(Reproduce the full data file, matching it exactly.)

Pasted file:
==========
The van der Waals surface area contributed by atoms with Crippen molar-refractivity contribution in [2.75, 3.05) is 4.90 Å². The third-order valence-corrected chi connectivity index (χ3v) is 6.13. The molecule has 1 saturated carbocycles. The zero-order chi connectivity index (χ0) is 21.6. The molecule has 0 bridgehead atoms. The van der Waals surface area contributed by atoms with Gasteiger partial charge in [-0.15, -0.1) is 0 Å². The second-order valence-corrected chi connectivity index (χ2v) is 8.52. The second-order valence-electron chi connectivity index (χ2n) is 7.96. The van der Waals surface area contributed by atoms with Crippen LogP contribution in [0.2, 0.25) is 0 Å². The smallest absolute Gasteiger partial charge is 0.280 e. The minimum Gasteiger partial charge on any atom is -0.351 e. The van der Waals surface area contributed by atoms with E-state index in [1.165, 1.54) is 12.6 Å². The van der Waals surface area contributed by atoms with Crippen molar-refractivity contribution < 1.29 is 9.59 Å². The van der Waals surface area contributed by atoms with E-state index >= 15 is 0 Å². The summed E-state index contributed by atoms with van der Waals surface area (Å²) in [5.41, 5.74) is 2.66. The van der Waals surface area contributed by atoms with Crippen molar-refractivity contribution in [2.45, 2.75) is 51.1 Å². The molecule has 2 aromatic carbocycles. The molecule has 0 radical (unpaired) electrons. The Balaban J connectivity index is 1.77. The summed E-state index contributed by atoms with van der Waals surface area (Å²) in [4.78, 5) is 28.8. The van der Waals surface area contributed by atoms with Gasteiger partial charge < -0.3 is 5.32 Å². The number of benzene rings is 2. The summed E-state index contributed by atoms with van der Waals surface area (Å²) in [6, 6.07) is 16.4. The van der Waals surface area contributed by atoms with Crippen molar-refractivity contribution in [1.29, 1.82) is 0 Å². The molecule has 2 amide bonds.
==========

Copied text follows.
The van der Waals surface area contributed by atoms with Crippen molar-refractivity contribution in [2.75, 3.05) is 4.90 Å². The third-order valence-corrected chi connectivity index (χ3v) is 6.13. The molecule has 1 saturated carbocycles. The zero-order chi connectivity index (χ0) is 21.6. The molecule has 0 bridgehead atoms. The van der Waals surface area contributed by atoms with Gasteiger partial charge in [-0.15, -0.1) is 0 Å². The second-order valence-corrected chi connectivity index (χ2v) is 8.52. The second-order valence-electron chi connectivity index (χ2n) is 7.96. The van der Waals surface area contributed by atoms with Crippen LogP contribution in [0.2, 0.25) is 0 Å². The smallest absolute Gasteiger partial charge is 0.280 e. The minimum Gasteiger partial charge on any atom is -0.351 e. The van der Waals surface area contributed by atoms with E-state index in [1.165, 1.54) is 12.6 Å². The van der Waals surface area contributed by atoms with Crippen molar-refractivity contribution < 1.29 is 9.59 Å². The van der Waals surface area contributed by atoms with E-state index >= 15 is 0 Å². The summed E-state index contributed by atoms with van der Waals surface area (Å²) in [5.41, 5.74) is 2.66. The van der Waals surface area contributed by atoms with Crippen molar-refractivity contribution in [2.45, 2.75) is 51.1 Å². The molecule has 2 aromatic carbocycles. The molecule has 0 radical (unpaired) electrons. The Balaban J connectivity index is 1.77. The summed E-state index contributed by atoms with van der Waals surface area (Å²) in [4.78, 5) is 28.8. The van der Waals surface area contributed by atoms with Gasteiger partial charge < -0.3 is 5.32 Å². The number of benzene rings is 2. The summed E-state index contributed by atoms with van der Waals surface area (Å²) in [6, 6.07) is 16.4. The van der Waals surface area contributed by atoms with Crippen molar-refractivity contribution in [1.29, 1.82) is 0 Å². The molecule has 2 amide bonds.